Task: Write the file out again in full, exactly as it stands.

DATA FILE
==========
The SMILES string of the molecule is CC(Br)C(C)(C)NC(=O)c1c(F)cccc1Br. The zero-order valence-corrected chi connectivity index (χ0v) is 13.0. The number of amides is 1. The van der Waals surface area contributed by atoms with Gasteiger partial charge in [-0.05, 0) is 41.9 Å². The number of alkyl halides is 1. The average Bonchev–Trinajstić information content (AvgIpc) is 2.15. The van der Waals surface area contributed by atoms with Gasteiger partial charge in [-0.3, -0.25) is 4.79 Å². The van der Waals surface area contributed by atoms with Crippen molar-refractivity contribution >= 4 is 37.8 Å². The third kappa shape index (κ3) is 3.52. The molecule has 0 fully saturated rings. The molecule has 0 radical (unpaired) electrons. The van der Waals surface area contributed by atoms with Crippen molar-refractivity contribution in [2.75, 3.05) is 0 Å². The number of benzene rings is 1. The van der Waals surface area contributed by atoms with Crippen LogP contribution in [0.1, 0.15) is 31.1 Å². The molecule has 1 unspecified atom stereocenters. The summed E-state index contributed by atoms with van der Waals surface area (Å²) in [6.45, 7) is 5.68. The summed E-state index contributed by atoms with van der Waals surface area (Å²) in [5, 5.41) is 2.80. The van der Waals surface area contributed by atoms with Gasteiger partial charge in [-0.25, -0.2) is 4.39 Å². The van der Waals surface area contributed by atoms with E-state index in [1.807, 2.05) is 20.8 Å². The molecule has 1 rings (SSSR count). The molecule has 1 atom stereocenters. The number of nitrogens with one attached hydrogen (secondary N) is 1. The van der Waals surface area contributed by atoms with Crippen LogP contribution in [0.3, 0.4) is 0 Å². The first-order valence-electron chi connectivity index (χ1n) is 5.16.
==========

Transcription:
The SMILES string of the molecule is CC(Br)C(C)(C)NC(=O)c1c(F)cccc1Br. The zero-order valence-corrected chi connectivity index (χ0v) is 13.0. The number of amides is 1. The van der Waals surface area contributed by atoms with Gasteiger partial charge in [-0.05, 0) is 41.9 Å². The number of alkyl halides is 1. The average Bonchev–Trinajstić information content (AvgIpc) is 2.15. The van der Waals surface area contributed by atoms with Gasteiger partial charge in [-0.3, -0.25) is 4.79 Å². The van der Waals surface area contributed by atoms with Crippen molar-refractivity contribution >= 4 is 37.8 Å². The third kappa shape index (κ3) is 3.52. The molecule has 0 fully saturated rings. The molecule has 0 radical (unpaired) electrons. The van der Waals surface area contributed by atoms with Crippen molar-refractivity contribution in [2.75, 3.05) is 0 Å². The number of benzene rings is 1. The van der Waals surface area contributed by atoms with Crippen LogP contribution in [0.1, 0.15) is 31.1 Å². The molecule has 1 unspecified atom stereocenters. The summed E-state index contributed by atoms with van der Waals surface area (Å²) in [6.45, 7) is 5.68. The summed E-state index contributed by atoms with van der Waals surface area (Å²) in [5, 5.41) is 2.80. The van der Waals surface area contributed by atoms with Gasteiger partial charge in [-0.25, -0.2) is 4.39 Å². The van der Waals surface area contributed by atoms with E-state index in [1.807, 2.05) is 20.8 Å². The molecule has 1 rings (SSSR count). The molecule has 1 atom stereocenters. The number of nitrogens with one attached hydrogen (secondary N) is 1. The van der Waals surface area contributed by atoms with Crippen LogP contribution in [0.3, 0.4) is 0 Å². The first-order valence-electron chi connectivity index (χ1n) is 5.16.